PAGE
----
Public policies are like sausages; sometimes we’d rather not know how they’re made. But Gov. Rod Blagojevich, the Illinois General Assembly and the Regional Transportation Authority have mandated that we dive into one particular mess.
Public policies are like sausages: sometimes we’d rather not know how they’re made.
But Gov. Rod Blagojevich, the Illinois General Assembly and the Regional Transportation Authority have mandated that we dive into one particular mess.
Facing a $226 million budget deficit, the RTA approved a scheme Sept. 14 to tap into $91 million of state-allocated revenue from 2008. This will keep the trains and buses from Metra, Pace and the Chicago Transit Authority going until Nov. 4.
What happens if legislators fail to devise an adequate funding plan by then? And how will the RTA account next year for the funds it’s using this year?
Those who occupy the Capitol in Springfield must do a better job at identifying funding priorities. Blagojevich’s quest to develop a universal health care program was utter folly, and legislators were wise to reject it.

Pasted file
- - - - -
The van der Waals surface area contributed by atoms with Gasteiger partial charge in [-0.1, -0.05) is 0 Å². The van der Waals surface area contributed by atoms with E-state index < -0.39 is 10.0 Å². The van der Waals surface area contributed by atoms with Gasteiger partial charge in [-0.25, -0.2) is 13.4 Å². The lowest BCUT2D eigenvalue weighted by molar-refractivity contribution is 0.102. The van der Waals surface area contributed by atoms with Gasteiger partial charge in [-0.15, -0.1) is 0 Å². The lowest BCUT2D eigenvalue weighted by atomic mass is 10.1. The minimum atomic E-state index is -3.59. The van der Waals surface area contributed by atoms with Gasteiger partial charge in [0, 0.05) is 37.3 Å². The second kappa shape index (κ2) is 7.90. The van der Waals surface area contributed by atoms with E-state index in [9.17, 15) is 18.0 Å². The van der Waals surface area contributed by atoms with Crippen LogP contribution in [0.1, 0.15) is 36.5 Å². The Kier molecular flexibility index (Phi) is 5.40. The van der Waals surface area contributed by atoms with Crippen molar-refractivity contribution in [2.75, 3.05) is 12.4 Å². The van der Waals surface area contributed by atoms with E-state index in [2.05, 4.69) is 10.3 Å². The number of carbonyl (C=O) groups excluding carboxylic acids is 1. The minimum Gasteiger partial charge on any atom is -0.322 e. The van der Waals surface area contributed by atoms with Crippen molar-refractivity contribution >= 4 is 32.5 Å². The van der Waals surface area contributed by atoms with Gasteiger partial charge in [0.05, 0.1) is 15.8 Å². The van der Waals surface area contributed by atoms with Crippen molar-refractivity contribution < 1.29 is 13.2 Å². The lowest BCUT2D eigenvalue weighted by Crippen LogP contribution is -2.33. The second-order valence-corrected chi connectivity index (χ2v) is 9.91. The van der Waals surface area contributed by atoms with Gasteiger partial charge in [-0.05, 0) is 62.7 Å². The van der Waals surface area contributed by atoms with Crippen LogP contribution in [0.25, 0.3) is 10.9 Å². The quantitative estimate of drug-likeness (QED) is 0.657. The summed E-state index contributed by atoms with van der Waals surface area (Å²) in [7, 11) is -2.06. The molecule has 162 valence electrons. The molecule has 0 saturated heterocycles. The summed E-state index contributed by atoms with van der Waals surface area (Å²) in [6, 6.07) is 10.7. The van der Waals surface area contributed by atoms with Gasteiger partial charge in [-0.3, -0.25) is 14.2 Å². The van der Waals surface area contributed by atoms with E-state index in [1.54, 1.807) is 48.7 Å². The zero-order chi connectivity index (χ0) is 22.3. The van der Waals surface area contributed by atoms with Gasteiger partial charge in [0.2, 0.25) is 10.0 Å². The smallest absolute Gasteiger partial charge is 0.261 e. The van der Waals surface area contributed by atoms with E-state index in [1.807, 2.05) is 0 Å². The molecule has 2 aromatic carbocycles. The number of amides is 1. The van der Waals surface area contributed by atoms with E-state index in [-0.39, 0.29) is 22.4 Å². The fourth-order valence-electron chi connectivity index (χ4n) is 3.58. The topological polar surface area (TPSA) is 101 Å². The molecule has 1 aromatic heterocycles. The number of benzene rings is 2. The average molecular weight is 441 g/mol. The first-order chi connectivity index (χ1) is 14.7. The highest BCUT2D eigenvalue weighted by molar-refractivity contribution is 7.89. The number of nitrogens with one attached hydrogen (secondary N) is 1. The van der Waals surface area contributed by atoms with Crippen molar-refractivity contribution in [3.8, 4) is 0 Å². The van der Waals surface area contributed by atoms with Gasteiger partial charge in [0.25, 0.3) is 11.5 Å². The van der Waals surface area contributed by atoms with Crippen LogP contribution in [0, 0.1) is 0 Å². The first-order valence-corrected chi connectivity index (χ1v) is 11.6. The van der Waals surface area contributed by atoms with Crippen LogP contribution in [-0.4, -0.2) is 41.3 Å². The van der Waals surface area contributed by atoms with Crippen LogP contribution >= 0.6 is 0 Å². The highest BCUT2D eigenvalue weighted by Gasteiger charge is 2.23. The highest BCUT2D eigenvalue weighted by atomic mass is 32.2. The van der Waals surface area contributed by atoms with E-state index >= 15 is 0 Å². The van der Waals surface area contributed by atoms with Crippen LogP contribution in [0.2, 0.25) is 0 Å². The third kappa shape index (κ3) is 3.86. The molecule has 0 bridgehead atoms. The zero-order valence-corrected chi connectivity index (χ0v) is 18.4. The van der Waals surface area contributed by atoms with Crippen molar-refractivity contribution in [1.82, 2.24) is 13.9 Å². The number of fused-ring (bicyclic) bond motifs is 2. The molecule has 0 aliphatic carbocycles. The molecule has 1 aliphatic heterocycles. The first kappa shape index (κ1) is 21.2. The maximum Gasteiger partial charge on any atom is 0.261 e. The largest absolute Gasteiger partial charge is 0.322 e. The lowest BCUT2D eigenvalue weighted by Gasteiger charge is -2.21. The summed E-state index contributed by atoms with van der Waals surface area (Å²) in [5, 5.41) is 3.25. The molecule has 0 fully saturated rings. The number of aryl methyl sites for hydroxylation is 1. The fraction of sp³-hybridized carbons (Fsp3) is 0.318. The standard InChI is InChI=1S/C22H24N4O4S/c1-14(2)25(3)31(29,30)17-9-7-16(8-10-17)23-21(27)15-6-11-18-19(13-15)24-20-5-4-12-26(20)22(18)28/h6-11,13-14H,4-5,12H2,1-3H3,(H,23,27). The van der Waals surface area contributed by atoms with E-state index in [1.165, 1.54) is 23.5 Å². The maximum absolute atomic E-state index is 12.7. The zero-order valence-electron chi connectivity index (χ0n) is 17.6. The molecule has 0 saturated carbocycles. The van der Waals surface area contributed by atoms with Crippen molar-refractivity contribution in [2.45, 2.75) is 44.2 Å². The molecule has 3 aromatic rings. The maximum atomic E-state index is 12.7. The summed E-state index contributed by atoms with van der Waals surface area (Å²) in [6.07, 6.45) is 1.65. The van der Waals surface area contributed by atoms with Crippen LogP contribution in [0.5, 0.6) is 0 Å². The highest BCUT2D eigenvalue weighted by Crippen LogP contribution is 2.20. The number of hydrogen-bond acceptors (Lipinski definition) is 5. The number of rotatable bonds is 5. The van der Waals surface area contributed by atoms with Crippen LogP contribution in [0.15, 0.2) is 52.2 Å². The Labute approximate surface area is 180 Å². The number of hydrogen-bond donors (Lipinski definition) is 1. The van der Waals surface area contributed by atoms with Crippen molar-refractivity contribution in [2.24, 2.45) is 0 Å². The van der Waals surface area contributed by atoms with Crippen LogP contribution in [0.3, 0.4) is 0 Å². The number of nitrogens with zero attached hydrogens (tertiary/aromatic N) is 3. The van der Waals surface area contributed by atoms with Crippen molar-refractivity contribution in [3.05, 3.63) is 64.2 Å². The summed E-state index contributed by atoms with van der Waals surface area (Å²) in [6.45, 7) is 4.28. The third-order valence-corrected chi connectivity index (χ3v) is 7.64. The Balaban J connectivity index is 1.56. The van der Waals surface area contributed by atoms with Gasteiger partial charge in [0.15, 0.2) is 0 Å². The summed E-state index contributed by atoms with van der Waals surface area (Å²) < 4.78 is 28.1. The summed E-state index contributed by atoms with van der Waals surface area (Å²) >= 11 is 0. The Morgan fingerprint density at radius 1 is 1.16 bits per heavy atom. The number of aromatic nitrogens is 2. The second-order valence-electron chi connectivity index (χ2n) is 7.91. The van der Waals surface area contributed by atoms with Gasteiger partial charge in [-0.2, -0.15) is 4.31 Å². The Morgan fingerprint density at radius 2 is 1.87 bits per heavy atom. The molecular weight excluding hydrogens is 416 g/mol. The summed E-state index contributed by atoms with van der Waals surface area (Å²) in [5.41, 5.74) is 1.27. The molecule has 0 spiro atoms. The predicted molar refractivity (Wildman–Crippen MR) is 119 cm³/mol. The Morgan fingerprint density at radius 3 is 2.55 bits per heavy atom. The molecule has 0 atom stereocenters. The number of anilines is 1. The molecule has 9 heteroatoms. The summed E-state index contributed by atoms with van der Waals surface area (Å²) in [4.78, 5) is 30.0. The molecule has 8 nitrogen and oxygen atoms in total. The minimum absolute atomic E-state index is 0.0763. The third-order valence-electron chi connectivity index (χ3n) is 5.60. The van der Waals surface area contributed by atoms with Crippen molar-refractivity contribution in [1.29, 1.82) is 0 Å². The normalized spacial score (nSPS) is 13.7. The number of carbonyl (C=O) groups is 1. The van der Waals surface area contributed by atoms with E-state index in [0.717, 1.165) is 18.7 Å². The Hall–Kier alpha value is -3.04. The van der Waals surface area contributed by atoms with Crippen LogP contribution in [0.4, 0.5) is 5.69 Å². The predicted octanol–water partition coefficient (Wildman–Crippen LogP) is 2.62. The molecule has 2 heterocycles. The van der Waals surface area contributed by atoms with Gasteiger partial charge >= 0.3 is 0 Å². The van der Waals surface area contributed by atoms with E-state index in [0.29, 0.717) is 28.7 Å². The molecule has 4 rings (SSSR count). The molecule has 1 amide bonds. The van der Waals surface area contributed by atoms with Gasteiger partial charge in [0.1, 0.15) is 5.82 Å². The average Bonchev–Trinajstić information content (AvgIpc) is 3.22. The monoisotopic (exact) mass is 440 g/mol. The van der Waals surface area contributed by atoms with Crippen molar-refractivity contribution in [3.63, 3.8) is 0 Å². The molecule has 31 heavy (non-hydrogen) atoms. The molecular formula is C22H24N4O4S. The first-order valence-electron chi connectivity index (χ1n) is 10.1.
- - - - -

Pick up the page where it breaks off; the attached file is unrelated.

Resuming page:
But public transportation has been a vital service for decades, and it must be properly funded. The number of riders on Pace buses, for example, has been increasing the last few years. Do legislators want all those people to now start driving individual cars to and from work?
Springfield must work out a plan or declare that our transit system will die a slow and painful death. Let’s hope the folks there choose the former rather than the latter.